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Michael Hastings, John S O’Neill, and Elizabeth S Maywood

rhythms, and then to apply this basic knowledge to understand what happens toour health and well-being when the body’s clockwork goes wrong. The suprachiasmatic nuclei(SCN)asa circadian clock It is perhaps unsurprising to observe

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Taira Wada, Yukiko Yamamoto, Yukiko Takasugi, Hirotake Ishii, Taketo Uchiyama, Kaori Saitoh, Masahiro Suzuki, Makoto Uchiyama, Hikari Yoshitane, Yoshitaka Fukada, and Shigeki Shimba

rhythm of behavior ( Moore & Eichler 1972 , Stephan & Zucker 1972 , Ralph et al. 1990 ). Peripheral tissues also have a circadian clock system, which can be driven autonomously ( Balsalobre et al. 1998 , Yamazaki et al. 2000 , Yoo et al. 2004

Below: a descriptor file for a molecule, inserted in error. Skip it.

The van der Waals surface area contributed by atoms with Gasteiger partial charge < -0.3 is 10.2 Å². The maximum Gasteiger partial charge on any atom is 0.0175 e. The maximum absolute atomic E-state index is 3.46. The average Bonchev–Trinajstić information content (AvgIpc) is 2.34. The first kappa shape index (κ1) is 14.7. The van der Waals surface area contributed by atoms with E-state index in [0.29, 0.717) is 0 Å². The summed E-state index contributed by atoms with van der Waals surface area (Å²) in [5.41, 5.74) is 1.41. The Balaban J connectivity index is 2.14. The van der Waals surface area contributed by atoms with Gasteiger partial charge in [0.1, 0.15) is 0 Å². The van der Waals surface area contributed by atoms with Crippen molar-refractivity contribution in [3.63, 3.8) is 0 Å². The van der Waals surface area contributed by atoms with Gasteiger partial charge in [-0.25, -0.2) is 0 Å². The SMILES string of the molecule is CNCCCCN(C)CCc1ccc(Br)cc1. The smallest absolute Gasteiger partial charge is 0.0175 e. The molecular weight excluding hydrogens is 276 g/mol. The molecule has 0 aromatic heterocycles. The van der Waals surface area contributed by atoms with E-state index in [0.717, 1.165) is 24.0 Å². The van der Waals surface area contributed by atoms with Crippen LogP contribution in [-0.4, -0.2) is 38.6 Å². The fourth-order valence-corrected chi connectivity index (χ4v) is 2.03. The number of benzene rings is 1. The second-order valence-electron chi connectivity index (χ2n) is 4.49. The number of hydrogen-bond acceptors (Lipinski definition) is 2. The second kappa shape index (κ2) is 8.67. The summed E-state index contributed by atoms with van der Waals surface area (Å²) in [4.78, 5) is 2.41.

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S A Cavigelli, S L Monfort, T K Whitney, Y S Mechref, M Novotny, and M K McClintock

circadian glucocorticoid rhythm is altered in several pathological states; e.g. major depressive disorder ( Sachar et al. 1973 , Linkowski et al. 1985 , Pfohl et al. 1985 ), Alzheimer’s disease, sleep deprivation ( Spiegel et al. 1999 ), and normal

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Anjara Rabearivony, Huan Li, Shiyao Zhang, Siyu Chen, Xiaofei An, and Chang Liu

timing signals for living organisms on Earth. Consequently, according to these signals, the endogenous circadian rhythms within organisms are entrained to the solar day ( Pittendrich 1960 , Refinetti 2010 , Fonken et al. 2013 ). While the central

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Silvia Begliuomini, Elena Lenzi, Filippo Ninni, Elena Casarosa, Sara Merlini, Nicola Pluchino, Valeria Valentino, Stefano Luisi, Michele Luisi, and Andrea R Genazzani